Playmobil - Playmobil was invented by Hans Beck in the 1970s with the idea to make a flexible toy that was still simple enough for young children to understand. With the original toys being an American Indian, a cowboy, and a builder, the little figures were a hit as soon as they came on the market.

Airbag - Walter Linderer came up with the idea of using compressed air in a bag which would inflate when the bumpers of two cars made contact. He patented it in 1951, although his design did not inflate fast enough and had little practical value at the time.

May 29, 2015

Tylenol vs. Advil vs. Aleve

Here is a handy chart which shows the best uses for these common pain killers. I think Aspirin is a bit under reported in the chart.

May 30, 2014

German Inventions

Although it has now been replaced by the Celsius temperature scale in almost all countries except for USA and Belize, Fahrenheit (in which water's freezing point is 32 degrees and boiling point is 212) was the world standard until relatively recently. It was invented by German physicist Daniel Gabriel Fahrenheit in 1724.

Aspirin, made from willow bark was developed by Felix Hoffmann in August 1897 for pharmaceutical giant Bayer, and although a US company claimed a patent for the drug after World War One, 12,000 of the 50,000 tons of Acetylsalicylic acid (Aspirin) produced each year are still made by Bayer.

After using blotting paper from her children’s school books to remove unwanted coffee grounds, Dresden housewife Melitta Bentz had the idea to patent her invention in 1908. She then founded a company selling over a thousand coffee filters by the next year.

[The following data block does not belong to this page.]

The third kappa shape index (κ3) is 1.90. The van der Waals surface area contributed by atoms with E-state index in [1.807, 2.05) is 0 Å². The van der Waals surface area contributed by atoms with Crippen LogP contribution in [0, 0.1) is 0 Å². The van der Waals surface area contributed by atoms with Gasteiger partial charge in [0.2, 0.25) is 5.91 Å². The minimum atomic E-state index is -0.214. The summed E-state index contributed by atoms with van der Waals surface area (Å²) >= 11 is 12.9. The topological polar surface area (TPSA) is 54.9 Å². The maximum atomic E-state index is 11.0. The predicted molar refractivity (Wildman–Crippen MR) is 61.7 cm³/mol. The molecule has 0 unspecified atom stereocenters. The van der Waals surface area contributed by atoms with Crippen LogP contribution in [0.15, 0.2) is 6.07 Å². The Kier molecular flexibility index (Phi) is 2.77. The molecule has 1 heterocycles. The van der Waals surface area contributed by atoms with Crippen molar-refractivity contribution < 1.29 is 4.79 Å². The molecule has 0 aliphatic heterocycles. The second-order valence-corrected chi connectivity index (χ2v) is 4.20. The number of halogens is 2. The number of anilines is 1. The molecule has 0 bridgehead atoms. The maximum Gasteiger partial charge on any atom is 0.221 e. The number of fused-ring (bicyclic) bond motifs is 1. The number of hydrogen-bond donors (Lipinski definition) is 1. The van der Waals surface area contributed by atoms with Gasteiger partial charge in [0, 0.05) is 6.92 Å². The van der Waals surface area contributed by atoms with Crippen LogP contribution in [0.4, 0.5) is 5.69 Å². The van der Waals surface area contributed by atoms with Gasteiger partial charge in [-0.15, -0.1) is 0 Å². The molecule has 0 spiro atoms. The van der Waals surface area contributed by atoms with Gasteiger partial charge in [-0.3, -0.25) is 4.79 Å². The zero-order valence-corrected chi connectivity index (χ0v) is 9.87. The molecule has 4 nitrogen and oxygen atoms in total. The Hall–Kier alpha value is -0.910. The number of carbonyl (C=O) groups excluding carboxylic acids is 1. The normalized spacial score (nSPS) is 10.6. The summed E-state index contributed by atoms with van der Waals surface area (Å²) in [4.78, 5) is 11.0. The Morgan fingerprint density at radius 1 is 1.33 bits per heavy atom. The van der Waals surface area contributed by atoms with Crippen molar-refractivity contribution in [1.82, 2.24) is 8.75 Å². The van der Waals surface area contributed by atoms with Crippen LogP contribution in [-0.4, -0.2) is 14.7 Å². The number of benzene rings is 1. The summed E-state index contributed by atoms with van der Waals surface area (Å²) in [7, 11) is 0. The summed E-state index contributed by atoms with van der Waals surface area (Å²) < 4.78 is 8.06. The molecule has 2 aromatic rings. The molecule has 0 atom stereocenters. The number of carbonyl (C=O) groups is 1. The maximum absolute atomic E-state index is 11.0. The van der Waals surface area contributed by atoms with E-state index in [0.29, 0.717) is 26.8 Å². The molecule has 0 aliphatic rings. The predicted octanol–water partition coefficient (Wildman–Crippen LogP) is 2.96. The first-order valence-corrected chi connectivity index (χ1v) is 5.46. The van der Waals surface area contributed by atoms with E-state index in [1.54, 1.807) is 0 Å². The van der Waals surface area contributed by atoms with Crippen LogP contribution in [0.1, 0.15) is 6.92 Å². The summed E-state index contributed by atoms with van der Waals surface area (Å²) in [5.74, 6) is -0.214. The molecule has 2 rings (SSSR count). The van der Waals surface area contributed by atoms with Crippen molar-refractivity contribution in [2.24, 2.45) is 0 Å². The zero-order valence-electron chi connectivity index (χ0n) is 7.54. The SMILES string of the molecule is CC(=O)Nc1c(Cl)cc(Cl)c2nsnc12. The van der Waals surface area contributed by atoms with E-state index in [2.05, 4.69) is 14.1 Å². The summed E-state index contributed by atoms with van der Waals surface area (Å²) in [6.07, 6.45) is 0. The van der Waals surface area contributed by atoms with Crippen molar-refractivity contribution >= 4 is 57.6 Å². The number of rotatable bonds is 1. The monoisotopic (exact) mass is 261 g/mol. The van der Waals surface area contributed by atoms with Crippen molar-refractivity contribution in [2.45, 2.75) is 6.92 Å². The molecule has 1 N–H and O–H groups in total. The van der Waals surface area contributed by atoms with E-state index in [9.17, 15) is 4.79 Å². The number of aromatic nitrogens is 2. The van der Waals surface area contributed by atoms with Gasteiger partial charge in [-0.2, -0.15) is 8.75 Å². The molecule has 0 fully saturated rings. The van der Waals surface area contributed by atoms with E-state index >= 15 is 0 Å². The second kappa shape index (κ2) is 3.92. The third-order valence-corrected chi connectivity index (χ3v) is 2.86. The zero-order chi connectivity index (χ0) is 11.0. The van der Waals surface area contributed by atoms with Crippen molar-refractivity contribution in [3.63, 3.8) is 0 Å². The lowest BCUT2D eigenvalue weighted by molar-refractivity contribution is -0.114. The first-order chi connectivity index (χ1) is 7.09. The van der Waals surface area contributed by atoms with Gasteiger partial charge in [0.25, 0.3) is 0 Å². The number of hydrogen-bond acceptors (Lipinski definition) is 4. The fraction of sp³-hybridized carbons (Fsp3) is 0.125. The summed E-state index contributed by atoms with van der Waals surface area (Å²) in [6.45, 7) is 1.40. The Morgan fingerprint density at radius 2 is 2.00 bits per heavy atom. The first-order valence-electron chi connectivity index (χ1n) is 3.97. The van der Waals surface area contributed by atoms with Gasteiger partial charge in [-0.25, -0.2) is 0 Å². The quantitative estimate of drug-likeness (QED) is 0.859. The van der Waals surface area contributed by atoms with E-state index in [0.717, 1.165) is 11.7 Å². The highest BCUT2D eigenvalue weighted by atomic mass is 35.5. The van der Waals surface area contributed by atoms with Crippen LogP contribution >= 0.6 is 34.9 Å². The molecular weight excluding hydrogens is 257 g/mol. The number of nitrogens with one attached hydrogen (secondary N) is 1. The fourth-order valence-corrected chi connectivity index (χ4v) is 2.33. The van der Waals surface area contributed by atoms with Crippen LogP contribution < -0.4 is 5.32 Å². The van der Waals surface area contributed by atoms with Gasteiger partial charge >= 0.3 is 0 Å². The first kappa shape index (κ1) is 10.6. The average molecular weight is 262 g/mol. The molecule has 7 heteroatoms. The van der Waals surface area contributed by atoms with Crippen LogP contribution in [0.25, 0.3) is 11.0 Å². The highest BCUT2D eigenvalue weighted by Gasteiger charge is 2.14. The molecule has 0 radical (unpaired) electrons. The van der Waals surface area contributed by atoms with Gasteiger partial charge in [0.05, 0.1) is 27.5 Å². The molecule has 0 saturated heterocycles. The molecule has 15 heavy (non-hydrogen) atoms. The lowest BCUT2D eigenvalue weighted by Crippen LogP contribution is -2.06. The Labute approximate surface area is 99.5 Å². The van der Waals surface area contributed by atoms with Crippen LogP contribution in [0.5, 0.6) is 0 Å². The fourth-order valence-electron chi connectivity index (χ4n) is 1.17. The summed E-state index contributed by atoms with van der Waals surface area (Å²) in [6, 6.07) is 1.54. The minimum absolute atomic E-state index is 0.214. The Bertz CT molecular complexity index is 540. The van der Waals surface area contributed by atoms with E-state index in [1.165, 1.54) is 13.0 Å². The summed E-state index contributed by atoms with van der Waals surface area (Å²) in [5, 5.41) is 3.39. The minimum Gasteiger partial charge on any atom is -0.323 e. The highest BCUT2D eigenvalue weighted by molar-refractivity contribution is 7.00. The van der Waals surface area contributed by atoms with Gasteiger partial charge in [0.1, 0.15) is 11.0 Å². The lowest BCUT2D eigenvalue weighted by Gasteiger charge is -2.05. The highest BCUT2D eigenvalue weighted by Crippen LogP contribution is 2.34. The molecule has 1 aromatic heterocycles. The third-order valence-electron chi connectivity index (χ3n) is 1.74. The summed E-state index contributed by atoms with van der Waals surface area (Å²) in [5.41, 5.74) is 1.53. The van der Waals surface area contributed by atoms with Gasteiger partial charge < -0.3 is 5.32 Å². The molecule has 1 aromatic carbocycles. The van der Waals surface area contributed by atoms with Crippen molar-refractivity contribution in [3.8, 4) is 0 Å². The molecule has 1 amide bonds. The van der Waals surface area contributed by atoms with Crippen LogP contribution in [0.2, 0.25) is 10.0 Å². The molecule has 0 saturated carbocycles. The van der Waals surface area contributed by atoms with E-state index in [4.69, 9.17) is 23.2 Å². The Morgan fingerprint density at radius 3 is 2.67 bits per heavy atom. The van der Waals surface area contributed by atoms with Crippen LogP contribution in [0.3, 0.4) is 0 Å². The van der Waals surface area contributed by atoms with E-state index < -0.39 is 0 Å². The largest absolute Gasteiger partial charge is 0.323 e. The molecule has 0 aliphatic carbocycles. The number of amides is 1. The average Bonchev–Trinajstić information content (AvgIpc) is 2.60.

German clock manufacturer Junghans Uhren Gmbh developed a watch that automatically adjusts itself to an atomic clock using radio signals. It was invented in 1990 and will remain accurate to the second for at least a million years.

The first true working car was invented by Germans Karl Benz and Gottlieb Daimler in 1886, 22 years before the Model T Ford went into production in the USA.

The first true accordion was invented by a German, Christian Friedrich Buschmann. In 1822 he attached bellows to a portable keyboard with vibrating reeds and called it a "hand-aeoline".

In 1977 after nine years of development, German inventors Jürgen Dethloff and Helmut Göttrup created the first card with a built in programmable microprocessor, the ancestor of the chip and PIN cards in our wallets today.

Sep 24, 2011

Aspirin the Wonder Drug

Most of us know to take an aspirin immediately at onset of a heart attack and that it is good to cure headaches, hangovers, and relieves modest aches and pains, but this old wonder drug is good for many more things.

One crushed aspirin in a gallon of water helps keep plants alive during transplanting, or cutting. Stressed plants can't absorb nitrates and phosphates but the aspirin solution is easily absorbed. It also works to prolong cut flower arrangements.

Salicylic acid is in many acne treatments, and is an ingredient in aspirin. Crush an aspirin or two and mix with water to make a paste to put on a pimple. In a few minutes and rinse without rubbing. The size and redness should diminish soon.

Nov 12, 2009

My mother said, "Take your Asprin."

She must have known something. Aspirin may be good for your liver, protecting it against damage from too much Tylenol and possibly even from obesity and alcohol abuse, according to a new study by a Yale physician, Dr. Wajahat Mehal of Yale, published in the Journal of Clinical Investigation. It shows liver damage can be prevented by low doses of aspirin and has a protective effect, preventing inflammation of the liver caused by many medications.